Property taxes are based upon the current market value of your home at the time when you first purchased your home. The taxable value, or assessed value, is based upon the recorded sales price you and the seller agreed to. The sales price is recorded in county records and your annual tax bill is based upon that amount. Your property taxes are based upon a base rate of 1.00% plus an additional tax based upon where the property is located. Property taxes are paid in two annual installments with the tax bills going out sometime in late September or early October with due dates of December 10th and February 1st of the following year.
If you’ve owned a home before and refinanced an existing mortgage, your lender placed an order through an appraisal management company to calculate the fair market value of your home. This is done by comparing recent sales of homes in your neighborhood that are similar to yours. The appraiser considers these recent sales, called “comparable sales” first by researching the price per square foot of these “comps” and make various adjustments to arrive at a final figure.
These adjustments can be for the age of the property or its condition. If there any upgrades to the home such as a brand new kitchen or master bath, or perhaps a new deck was added or a wooden privacy fence. The appraiser takes into consideration all these variables to arrive at your appraised value. Yet the county doesn’t take the same path. Instead, the county figures the market value of the home is the final agreed upon price, all things being equal, and not a distressed sale such as a foreclosure at an auction.
The County Assessor’s office will receive notice the property has changed hands and the assessor will review the sales price and perform its own internal appraisal and issue a separate bill for any additional taxes owed based upon the newly assessed value.
Let’s put this into practice. Let’s say you bought a home, closed on your mortgage and you also escrow for taxes and insurance. Your settlement agent and your mortgage company only have the assessed value and annual property taxes recorded at the county.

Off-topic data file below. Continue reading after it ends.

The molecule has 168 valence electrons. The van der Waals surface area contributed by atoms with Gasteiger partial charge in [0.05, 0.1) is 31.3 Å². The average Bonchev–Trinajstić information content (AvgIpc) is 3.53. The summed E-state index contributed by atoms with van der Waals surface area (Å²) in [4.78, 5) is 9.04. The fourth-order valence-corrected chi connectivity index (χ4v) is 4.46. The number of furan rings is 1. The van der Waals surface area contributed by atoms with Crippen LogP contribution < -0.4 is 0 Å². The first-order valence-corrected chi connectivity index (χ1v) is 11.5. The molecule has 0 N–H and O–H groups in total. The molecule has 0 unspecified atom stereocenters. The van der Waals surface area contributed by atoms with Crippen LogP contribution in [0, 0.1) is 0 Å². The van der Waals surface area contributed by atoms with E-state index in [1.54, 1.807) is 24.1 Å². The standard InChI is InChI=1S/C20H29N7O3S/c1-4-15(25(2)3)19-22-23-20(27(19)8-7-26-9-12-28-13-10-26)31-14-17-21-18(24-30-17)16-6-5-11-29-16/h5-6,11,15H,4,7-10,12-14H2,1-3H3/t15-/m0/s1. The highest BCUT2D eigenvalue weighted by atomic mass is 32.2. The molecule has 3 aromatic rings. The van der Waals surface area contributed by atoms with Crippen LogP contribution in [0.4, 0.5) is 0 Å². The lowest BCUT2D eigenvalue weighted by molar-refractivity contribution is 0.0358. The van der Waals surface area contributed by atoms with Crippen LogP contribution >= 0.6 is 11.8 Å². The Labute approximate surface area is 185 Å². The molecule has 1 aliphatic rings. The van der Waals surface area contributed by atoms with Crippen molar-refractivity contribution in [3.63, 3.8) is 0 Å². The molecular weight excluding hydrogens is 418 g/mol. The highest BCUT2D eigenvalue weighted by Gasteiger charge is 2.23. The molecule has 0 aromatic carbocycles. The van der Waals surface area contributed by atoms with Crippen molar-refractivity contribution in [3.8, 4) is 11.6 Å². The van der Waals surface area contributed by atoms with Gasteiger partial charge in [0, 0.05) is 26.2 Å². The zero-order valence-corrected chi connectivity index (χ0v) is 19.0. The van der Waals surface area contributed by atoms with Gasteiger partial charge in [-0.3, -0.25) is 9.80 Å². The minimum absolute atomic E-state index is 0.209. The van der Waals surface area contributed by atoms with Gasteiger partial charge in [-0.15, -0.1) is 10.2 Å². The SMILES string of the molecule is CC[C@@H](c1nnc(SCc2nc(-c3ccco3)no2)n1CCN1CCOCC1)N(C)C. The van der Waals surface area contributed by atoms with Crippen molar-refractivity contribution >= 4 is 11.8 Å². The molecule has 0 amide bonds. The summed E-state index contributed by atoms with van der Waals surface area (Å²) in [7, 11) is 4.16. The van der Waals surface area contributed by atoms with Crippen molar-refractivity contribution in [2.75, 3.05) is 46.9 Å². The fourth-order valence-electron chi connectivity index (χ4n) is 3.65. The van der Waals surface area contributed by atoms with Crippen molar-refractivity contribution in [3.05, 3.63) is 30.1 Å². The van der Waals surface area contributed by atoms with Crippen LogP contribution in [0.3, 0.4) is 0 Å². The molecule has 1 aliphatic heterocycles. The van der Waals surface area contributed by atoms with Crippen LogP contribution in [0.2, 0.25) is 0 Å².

The sales price is higher than the previous assessed value and after calculations the annual property tax bill is $5,000, which is $500 higher than the previously assessed property tax of $4,500. The new owners are then sent a separate bill with a new lien filed against the property in the amount of $500. The supplemental tax bill will show the due date and when the supplemental taxes will become delinquent. Upon receipt of the bill, the new owners have the right to protest the increase in taxes.
As with regular property taxes, supplemental taxes can also be paid in two installments. If this new bill for supplemental taxes is mailed from July 1 to October 31, the first installment is due December 10th and the second installment by April 10th of the following year.
If the bill was mailed anytime from November 1 through June 30 of the following year, the first installment will be considered delinquent on the last day of the following month the bill is mailed. If for example, the supplemental tax bill was mailed on November 15th, the first installment is due by December 31 while the second installment due on the last day of fourth month after the mailing date. In this example, the second installment for a supplemental tax bill is four months after December 31, or April 30.
It might be several weeks for a supplemental tax bill to arrive yet all the while you’ve been making escrow payments for taxes and insurance but at the lower assessed value. One thing to not about supplemental taxes is they cannot be paid by current escrow accounts and must be paid directly by the new owners and is a one-time charge. A supplemental tax won’t be calculated for the property until the property changes hands or the owners add more square footage to the home such as another bedroom.
You can also contact your servicer. The servicer is where you send your monthly payments. When you call, ask for an escrow analysis which will review how much you’ve paid into your impound account compared to the actual taxes owed and paid. Once the escrow analysis is complete there may be an excess amount in your account. If so, the excess will be sent to you for any overage which can then be used to pay the supplemental tax bill. Remember, you don’t get another supplemental tax bill unless you make significant changes to your property which would increase the value of your home. The county will be aware of the changes due to the permits pulled for new construction.
Impound accounts, also referred to as escrow accounts, can be set up at the same time your mortgage loan funds. Typically, if the first lien amount is greater than 80% of the sales price of your home, impound accounts will likely be a requirement, not a choice. Government-backed loans such as FHA, VA and USDA loans all require impounds. If your mortgage amount is at or below 80% of the value, you do have an option.
So, should you escrow for your taxes and insurance if you have the option?
It’s really more a matter of personal preference instead of any solid financial plan. For many, it’s simply more convenient to contribute a little each month and have the servicer pay the taxes and insurance when due from the impound account balance while others like to keep control of taxes and insurance and pay on their own.
Just remember, if you get a supplemental tax bill in the mail, don’t ignore it because your impound account will not recognize it and won’t pay the bill. It’s something you must pay separately and outside of your impound account.